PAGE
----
I was once like you. When encountering a type declaration like char const * const *, I’d either curl up in a ball clutching my office mate’s leg and crying, or spend a few minutes figuring out the type and a few more grumbling and sighing. Well grumble and sigh no more!
I found a method to simply read off the type of a C++ variable. I did not come up with this method, but I’d like to explain it here. This has been called the “right-left” rule, although that site did not cover consts or references. I believe this is similar to the “Clockwise/Spiral rule, but that rule might not apply to all cases, and I think it’s more confusing anyway.
The right-left rule (or maybe the “right-left sweep” rule is a good way to name it) essentially means to start with the identifier and sweep right, then sweep left, replacing symbols with words. I’ll explain in more detail briefly, but let’s try to apply it to the example at the beginning of the post:
char const * const * id
In this example, id is the identifier. We start by sweeping right, and find nothing. The next step is to sweep left, reading the symbols as words. id is a pointer (*) to a constant (const) pointer to a constant character (char).
Here is a good spot to point out that the order of the const relative to char doesn’t matter. An equivalent way to write that type is:
const char * const * id
With this information alone, you have enough to deduce 99% of the C++ cases you’ll encounter. We can try a few more simpler examples before getting into more complicated examples.
Here’s one (that I did not write, thankfully) from a code I’ve worked with:
const double * const & id
id is a reference to a constant pointer to constant double. (Why is this a reference to a constant pointer? I don’t have a great answer to that)
Here’s an example that doesn’t compile, and we can see quickly by reading the type why:
// doesn't compile! double x = 7; const double & const y = x;
y is a constant reference to a constant double, wait what? Making a reference constant is not valid, because references can never be reassigned to refer to a different variable.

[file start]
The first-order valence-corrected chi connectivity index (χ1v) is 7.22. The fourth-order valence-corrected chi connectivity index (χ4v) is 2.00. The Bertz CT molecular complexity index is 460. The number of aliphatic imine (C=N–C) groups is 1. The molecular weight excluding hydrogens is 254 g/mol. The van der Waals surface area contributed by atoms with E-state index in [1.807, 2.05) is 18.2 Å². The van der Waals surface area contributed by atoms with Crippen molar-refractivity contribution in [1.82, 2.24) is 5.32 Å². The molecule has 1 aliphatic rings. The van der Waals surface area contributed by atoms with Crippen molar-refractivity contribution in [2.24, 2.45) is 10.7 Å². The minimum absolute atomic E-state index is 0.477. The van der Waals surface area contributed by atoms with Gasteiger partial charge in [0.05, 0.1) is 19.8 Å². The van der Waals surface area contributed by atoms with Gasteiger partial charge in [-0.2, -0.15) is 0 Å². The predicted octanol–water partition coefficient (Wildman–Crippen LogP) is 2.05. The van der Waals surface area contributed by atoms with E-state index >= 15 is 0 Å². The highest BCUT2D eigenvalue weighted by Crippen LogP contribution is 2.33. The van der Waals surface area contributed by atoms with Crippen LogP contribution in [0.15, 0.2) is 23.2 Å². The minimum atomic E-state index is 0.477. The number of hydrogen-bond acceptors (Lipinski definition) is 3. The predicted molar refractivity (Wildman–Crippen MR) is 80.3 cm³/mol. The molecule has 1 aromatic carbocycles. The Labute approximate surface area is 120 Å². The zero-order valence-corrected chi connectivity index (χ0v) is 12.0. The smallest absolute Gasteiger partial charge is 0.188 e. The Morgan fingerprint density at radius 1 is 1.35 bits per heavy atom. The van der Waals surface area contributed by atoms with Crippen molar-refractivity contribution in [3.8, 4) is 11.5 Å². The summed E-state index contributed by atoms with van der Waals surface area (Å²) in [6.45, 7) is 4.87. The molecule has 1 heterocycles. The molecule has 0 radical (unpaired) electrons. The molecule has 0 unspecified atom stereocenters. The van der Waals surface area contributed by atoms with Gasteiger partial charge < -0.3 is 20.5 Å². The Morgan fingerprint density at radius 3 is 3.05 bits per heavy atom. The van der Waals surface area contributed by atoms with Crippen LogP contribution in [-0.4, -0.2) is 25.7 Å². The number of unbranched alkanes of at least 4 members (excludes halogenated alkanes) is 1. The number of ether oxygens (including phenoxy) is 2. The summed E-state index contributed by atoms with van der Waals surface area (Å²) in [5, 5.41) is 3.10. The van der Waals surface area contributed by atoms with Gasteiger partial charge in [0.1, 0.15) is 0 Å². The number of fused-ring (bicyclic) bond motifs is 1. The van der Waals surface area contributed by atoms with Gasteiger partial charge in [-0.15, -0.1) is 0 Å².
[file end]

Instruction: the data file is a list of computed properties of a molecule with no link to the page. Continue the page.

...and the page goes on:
So far, we’ve only looked at the “left” part of the sweep.
This type requires both sides of the sweep. Always start with the identifier, sweep right, then left. id is an array of pointers to int.
Here is a table of how to translate certain symbols as you see them.
In order for the type to make sense you can only see these symbols in certain spots, but I’m going to assume these are types that compile for simplicity.
Here are the steps you should follow:
- Find the identifier and start there
- Sweep to the right, translating the symbols you see. You should stop your sweep to the right when you get to the end of the type, or if you see a lone right parenthesis ). (Seeing a left parenthesis ( is the start of a function symbol, so continue sweeping right.)
- Sweep left of the identifier until you run out of symbols, or you hit a left parenthesis (. If you hit the left parenthesis now, you should go back to part 2, sweeping right, but now on the outside of the enclosing ), and continuing onto part 3 on the outside of the enclosing (.
Laundry list of examples
We’ll see an example with ( and ) that are not functions right now.
int (**id)(); // 1. find the identifier, id // "id is a..." // 2. Start sweeping right, we first find a lone ) and stop // "id is a..." // 3. Start sweeping left until we find the matching ( // "id is a pointer to a pointer..." // 2. Sweep right again, outside the enclosing parens until the end of the type // "id is a pointer to a pointer to a function returning..." // 3. Sweep left again, outside the enclosing parens until the beginning // "id is a pointer to a pointer to a function returning an int"
Who would create such a monster? I don’t know, but now you can quickly figure out type! Some of these examples are ridiculous, especially with C++ (with std::vector and std::array instead of C arrays, auto, etc.), but it’s nice to be able to read them when you see them.
Here’s a bunch of examples with their translations, (I decided to make all the identifier names be id out of simplicity, not because they are good names.)
|int *id||pointer to int|
|int &id||reference to int|
|int * const id||constant pointer to an int|
|int **id||point to a pointer to an int|
|int id||array of an array of ints|
|int (*id)()||array of pointers to functions returning an int|
|int (*id())()||function returning a pointer to a function returning an int|
Here’s a big example:
int (*(*id)(char *,double))
id is a pointer to a function taking a character pointer and a double, returning a pointer to an array of size 9 of an array of size 20 of integers.